Africa can’t let maternity care slide during the coronavirus pandemic

A nurse teaching a young how to properly breast feed at Tumaini maternity clinic supported by APHRC (African Population and Health Research Center) in Korogocho slum, one of Nairobi's most populated informal settlements. Young mothers that visit the clinic also receive family planning services and sexual reproductive health options.

Amid global commitments to defeat, or at least minimise, the pervasive effects of the COVID-19 pandemic, the impact on the African continent remains unclear. African governments have moved quickly to mobilise resources and strengthen their emergency preparedness and response capacities.

But particular attention needs to be paid to the most vulnerable members of the population. There are ongoing discussions on pressing health issues including women’s health.

More than two-thirds of the world’s maternal deaths happen in sub-Saharan Africa. The leading cause of maternal deaths is inadequate access to quality care during pregnancy or delivery or after birth.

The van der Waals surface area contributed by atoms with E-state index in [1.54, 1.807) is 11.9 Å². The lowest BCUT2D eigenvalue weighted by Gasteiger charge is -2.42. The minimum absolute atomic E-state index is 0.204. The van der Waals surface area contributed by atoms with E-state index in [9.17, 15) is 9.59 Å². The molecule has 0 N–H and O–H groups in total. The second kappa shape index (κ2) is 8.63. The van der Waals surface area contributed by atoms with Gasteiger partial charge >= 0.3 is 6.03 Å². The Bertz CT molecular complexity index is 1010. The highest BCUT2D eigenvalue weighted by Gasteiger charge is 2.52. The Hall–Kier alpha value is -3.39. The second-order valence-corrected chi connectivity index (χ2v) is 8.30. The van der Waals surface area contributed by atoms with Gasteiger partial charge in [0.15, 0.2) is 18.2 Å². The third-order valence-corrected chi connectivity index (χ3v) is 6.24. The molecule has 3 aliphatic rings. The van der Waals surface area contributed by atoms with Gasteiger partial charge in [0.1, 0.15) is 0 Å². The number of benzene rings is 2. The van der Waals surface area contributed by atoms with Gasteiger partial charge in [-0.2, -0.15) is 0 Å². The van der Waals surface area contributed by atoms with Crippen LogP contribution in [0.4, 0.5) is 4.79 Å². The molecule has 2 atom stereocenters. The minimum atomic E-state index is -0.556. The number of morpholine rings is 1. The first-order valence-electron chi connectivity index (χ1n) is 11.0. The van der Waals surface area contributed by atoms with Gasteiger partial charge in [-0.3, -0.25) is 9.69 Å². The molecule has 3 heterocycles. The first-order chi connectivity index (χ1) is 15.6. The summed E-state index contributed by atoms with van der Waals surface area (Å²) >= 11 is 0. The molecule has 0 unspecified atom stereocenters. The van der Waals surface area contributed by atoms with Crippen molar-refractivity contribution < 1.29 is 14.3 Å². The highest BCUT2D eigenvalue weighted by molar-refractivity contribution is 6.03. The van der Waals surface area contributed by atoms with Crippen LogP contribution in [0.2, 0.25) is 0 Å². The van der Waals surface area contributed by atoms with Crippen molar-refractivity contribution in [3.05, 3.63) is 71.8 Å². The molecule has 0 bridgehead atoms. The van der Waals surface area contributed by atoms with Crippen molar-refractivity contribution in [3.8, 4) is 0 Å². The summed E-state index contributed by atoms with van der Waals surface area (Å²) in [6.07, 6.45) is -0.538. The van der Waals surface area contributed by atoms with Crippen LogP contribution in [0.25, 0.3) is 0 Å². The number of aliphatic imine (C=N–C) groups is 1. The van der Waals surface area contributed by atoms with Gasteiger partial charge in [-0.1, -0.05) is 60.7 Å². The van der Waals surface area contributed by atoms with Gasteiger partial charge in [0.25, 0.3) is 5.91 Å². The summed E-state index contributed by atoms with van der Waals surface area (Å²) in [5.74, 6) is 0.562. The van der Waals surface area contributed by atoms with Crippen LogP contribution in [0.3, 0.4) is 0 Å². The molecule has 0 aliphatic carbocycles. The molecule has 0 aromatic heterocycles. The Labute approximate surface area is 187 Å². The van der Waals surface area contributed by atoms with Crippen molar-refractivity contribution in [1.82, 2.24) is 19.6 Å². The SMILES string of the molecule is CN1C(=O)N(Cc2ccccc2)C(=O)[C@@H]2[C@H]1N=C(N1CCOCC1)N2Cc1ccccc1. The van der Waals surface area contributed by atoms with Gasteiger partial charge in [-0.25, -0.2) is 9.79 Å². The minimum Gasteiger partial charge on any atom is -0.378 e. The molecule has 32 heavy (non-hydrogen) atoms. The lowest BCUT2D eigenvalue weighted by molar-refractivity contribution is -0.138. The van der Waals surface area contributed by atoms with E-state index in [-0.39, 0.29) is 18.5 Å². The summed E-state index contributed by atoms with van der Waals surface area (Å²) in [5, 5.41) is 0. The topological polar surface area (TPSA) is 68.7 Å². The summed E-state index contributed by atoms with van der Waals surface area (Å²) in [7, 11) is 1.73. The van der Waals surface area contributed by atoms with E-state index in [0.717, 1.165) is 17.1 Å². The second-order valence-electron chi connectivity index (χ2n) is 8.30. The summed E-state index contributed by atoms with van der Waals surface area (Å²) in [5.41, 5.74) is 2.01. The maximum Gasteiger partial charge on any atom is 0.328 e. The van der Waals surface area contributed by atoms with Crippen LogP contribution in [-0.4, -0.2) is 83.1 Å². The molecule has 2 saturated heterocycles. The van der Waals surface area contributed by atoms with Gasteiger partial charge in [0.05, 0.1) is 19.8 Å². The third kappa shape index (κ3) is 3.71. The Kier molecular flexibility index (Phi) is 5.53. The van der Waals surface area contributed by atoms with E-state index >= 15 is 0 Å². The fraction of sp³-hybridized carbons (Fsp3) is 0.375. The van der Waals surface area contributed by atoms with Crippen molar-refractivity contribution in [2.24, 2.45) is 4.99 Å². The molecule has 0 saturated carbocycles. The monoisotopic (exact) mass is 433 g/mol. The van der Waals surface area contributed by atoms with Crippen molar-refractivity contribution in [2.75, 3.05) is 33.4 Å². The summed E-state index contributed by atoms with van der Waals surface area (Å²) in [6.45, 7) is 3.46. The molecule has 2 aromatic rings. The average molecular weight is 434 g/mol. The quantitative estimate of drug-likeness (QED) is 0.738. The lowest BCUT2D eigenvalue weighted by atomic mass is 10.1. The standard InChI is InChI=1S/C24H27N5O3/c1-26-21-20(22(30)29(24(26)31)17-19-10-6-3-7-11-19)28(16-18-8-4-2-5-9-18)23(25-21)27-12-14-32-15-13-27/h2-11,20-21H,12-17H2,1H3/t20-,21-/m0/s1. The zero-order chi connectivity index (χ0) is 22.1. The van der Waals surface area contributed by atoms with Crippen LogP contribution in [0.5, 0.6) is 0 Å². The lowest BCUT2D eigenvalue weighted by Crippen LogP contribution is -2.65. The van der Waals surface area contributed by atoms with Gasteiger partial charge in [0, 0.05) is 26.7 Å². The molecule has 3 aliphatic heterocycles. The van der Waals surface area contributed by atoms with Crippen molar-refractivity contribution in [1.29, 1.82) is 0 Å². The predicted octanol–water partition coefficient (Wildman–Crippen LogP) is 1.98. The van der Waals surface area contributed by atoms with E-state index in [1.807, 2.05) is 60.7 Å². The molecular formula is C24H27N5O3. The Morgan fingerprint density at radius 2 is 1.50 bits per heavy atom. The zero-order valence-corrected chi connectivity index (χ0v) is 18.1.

The world has committed to improving maternal health through quality care. But the use of maternal health services in sub-Saharan Africa remains low. More than four-fifths of all maternal deaths are directly linked to poor and inadequate maternity services during pregnancy and childbirth and six weeks after birth.

COVID-19 and measures put in place to curb its spread may worsen the already poor access to quality maternal health services in parts of the continent. For example, the ongoing transmission mitigation strategies such as lockdown and curfews may intensify the dire consequences brought on by the lack of access to quality health services and by pre-existing maternal health problems. And struggling health systems may not have adequate capacity and space to attend to these routine healthcare needs.